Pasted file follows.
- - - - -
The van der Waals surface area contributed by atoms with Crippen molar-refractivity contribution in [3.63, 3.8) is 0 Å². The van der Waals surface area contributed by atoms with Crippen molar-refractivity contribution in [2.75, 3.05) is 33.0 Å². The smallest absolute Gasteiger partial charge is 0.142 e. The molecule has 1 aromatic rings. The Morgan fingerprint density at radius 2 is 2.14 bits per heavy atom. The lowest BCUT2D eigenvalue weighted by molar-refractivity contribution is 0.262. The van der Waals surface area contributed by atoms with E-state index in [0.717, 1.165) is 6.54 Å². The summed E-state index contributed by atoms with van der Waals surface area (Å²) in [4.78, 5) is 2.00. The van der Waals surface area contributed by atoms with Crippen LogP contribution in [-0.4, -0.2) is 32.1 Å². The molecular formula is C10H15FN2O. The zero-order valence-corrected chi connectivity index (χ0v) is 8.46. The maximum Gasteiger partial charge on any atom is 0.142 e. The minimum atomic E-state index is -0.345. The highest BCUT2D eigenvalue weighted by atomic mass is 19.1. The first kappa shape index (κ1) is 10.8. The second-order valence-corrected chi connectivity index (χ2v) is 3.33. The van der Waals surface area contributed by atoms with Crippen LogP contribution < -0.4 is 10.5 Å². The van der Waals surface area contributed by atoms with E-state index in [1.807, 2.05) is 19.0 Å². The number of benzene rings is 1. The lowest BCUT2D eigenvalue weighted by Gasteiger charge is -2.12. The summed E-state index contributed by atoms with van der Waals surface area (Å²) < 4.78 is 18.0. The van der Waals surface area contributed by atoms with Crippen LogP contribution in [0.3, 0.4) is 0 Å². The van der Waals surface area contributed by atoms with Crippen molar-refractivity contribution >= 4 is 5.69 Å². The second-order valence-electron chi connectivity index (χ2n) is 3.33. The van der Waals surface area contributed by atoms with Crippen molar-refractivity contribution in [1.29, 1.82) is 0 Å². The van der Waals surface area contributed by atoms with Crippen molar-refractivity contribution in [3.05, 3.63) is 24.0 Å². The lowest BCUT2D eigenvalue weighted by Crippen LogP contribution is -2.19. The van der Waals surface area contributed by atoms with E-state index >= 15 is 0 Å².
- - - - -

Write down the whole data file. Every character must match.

The van der Waals surface area contributed by atoms with Crippen molar-refractivity contribution in [3.63, 3.8) is 0 Å². The van der Waals surface area contributed by atoms with Crippen molar-refractivity contribution in [2.75, 3.05) is 33.0 Å². The smallest absolute Gasteiger partial charge is 0.142 e. The molecule has 1 aromatic rings. The Morgan fingerprint density at radius 2 is 2.14 bits per heavy atom. The lowest BCUT2D eigenvalue weighted by molar-refractivity contribution is 0.262. The van der Waals surface area contributed by atoms with E-state index in [0.717, 1.165) is 6.54 Å². The summed E-state index contributed by atoms with van der Waals surface area (Å²) in [4.78, 5) is 2.00. The van der Waals surface area contributed by atoms with Crippen LogP contribution in [-0.4, -0.2) is 32.1 Å². The molecular formula is C10H15FN2O. The zero-order valence-corrected chi connectivity index (χ0v) is 8.46. The maximum Gasteiger partial charge on any atom is 0.142 e. The minimum atomic E-state index is -0.345. The highest BCUT2D eigenvalue weighted by atomic mass is 19.1. The first kappa shape index (κ1) is 10.8. The second-order valence-corrected chi connectivity index (χ2v) is 3.33. The van der Waals surface area contributed by atoms with Crippen LogP contribution < -0.4 is 10.5 Å². The van der Waals surface area contributed by atoms with E-state index in [1.807, 2.05) is 19.0 Å². The number of benzene rings is 1. The lowest BCUT2D eigenvalue weighted by Gasteiger charge is -2.12. The summed E-state index contributed by atoms with van der Waals surface area (Å²) < 4.78 is 18.0. The van der Waals surface area contributed by atoms with Crippen LogP contribution in [0.3, 0.4) is 0 Å². The van der Waals surface area contributed by atoms with Crippen molar-refractivity contribution >= 4 is 5.69 Å². The second-order valence-electron chi connectivity index (χ2n) is 3.33. The van der Waals surface area contributed by atoms with Crippen molar-refractivity contribution in [1.29, 1.82) is 0 Å². The van der Waals surface area contributed by atoms with Crippen molar-refractivity contribution in [3.05, 3.63) is 24.0 Å². The lowest BCUT2D eigenvalue weighted by Crippen LogP contribution is -2.19. The van der Waals surface area contributed by atoms with E-state index >= 15 is 0 Å².